Q: Tell me about your printing techniques.
A: All our designs are traditionally roller printed on 150gsm PEFC accredited paper. We use a combination of techniques, from Surface Print – which lays down thick layers of paint giving a lovely painterly feel to the touch, to Flexographic – which uses less ink than surface print for a smooth finish with crisp detail, to Gravure – which is a technique that allows for very fine detail and the reproduction of images with photographic quality. This was the technique used for This Other Eden (the collage of old photographs) and it has a wonderful 3-dimensional effect in certain lights, unlike digital processing which can so often look quite flat.
Q: Do you make bespoke wallpaper/commissions?
A: Yes. We have just completed a bespoke commission for the US-based fashion brand, Rag & Bone. We did a wallpaper which is about to go up in their store in London and Boston. In 2009 we worked with Nick Knight’s Showstudio to create wallpaper for the Showstudio exhibition at Somerset House during London Fashion Week. Typecast is one design we have often done bespoke commissions – we can put symbolic names and words into the design, for example, children’s names. We can also do custom colour ways for most of our designs.
Q: Do you have any celebrity clients?
A: Not that we can mention I’m afraid! Although I think I can mention that Prince Charles used our Deer Damask wallpaper in the renovation of Dumfries House last year – in the dining room of the guest lodge.
Q: Do you think the British public are moving away from painted walls and embracing wallpaper?
A: Yes definitely. This has been in motion for a few years now. It began with people dipping their toe in by doing what was known as ‘feature walls,’ (something I have never been that keen on), but as people get braver and more experimental, they are embracing wallpaper and it’s transformative effects by papering whole rooms. I’m a big advocate for papering the ceiling as well – particularly in tiny rooms such as cloakrooms/loos etc. It’s like stepping into a jewel box!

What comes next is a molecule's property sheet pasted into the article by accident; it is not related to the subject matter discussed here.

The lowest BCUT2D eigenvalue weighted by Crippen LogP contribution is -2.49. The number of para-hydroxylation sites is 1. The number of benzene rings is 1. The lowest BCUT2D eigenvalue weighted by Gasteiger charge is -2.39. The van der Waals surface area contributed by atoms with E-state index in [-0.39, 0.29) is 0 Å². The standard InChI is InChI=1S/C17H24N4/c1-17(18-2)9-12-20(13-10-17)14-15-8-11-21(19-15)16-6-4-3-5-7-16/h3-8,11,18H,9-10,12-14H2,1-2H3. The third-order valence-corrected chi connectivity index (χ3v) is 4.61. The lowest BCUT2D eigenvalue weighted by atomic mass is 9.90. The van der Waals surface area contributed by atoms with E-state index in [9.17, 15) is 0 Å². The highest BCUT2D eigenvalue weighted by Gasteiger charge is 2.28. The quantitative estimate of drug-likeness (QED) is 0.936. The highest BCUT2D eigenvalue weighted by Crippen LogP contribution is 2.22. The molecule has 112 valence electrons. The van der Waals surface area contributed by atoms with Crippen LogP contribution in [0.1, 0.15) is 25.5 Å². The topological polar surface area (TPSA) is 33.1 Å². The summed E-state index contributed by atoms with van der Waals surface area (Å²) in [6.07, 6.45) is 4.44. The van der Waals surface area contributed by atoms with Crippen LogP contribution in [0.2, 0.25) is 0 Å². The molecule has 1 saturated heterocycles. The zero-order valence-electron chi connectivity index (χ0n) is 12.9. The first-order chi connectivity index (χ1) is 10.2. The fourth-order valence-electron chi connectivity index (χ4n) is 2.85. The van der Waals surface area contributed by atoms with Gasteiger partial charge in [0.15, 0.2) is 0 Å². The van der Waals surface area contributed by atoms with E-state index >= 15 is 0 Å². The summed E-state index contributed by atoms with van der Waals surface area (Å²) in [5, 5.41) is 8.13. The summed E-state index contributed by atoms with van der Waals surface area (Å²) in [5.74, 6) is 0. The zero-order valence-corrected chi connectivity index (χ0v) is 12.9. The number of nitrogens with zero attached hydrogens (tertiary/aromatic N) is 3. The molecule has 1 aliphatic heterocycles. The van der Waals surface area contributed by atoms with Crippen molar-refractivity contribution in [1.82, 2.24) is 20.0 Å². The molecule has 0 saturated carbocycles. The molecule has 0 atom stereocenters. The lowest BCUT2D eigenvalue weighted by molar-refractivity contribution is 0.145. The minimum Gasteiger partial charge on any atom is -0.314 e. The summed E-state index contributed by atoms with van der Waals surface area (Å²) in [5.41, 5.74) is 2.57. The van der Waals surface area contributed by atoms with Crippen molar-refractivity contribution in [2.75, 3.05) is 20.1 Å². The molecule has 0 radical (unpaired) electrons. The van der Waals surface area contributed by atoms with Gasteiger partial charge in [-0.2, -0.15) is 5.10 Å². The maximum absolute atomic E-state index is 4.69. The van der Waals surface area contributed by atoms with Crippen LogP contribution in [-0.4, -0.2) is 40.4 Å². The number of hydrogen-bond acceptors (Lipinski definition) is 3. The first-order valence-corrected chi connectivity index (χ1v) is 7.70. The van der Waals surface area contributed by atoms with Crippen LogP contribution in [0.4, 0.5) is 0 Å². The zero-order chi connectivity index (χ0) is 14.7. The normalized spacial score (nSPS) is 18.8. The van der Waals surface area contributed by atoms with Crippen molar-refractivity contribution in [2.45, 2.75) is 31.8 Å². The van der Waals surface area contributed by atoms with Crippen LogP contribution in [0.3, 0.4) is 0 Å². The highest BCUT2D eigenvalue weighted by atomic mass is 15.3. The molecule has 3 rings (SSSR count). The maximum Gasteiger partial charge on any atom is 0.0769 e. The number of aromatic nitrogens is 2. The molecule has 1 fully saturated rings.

Q: Can you give my readers any advice on how to select wallpaper for a room?
A: I think people are often afraid of using dark papers or bold patterns in small rooms, but I think they have all the more impact. A dark paper (charcoal Honey Bees, for example) looks fabulous in a small cloakroom. Equally, a large pattern such as Dragonflies should not only be used in large rooms. It can look wonderful in a small bedroom, and the metallic touches can really bring a room to life.
Q: What exciting plans do you have for 2013?
A: We’re about to launch two new wallpapers – Paisley, which is based on an old Indian textile and is neon-bright paisley on the old tea-stain background. And ‘Dogs’ – which is quite a graphic design based on racer dogs. As I mentioned before, we are also launching our first fabric collection at Decorex this year.
All the wallpapers retail at £78 for a 10m roll – see below for a selection which is also available in additional colours. You can view the range and buy from Barneby Gates. Credits: text by Homegirl London, images courtesy of Barneby Gates, special thanks to Vanessa Barneby and Alice Gates.
Honey Bees Wallpaper features a geometric pattern interspersed with bees, Gold on Charcoal colour
Horse Trellis Wallpaper features a geometric print featuring rearing horse linked by triple bars, Acid on Grey colour
Boxing Hares Wallpaper features a classic image of hares boxing in the springtime, Billiard Green colour
Deer Damask Wallpaper features stag skulls and thistles in a damask style repeat, Claret and Gold colour
All Star Wallpaper features a fluid constellation of gently decaying stars, Gunmetal colour
Wild Meadow Wallpaper features painterly wildflowers on a daisy chain background, Plaster colour
English Robin Wallpaper features the quintessentially English bird flitting between softly metalicised branches, Jade colour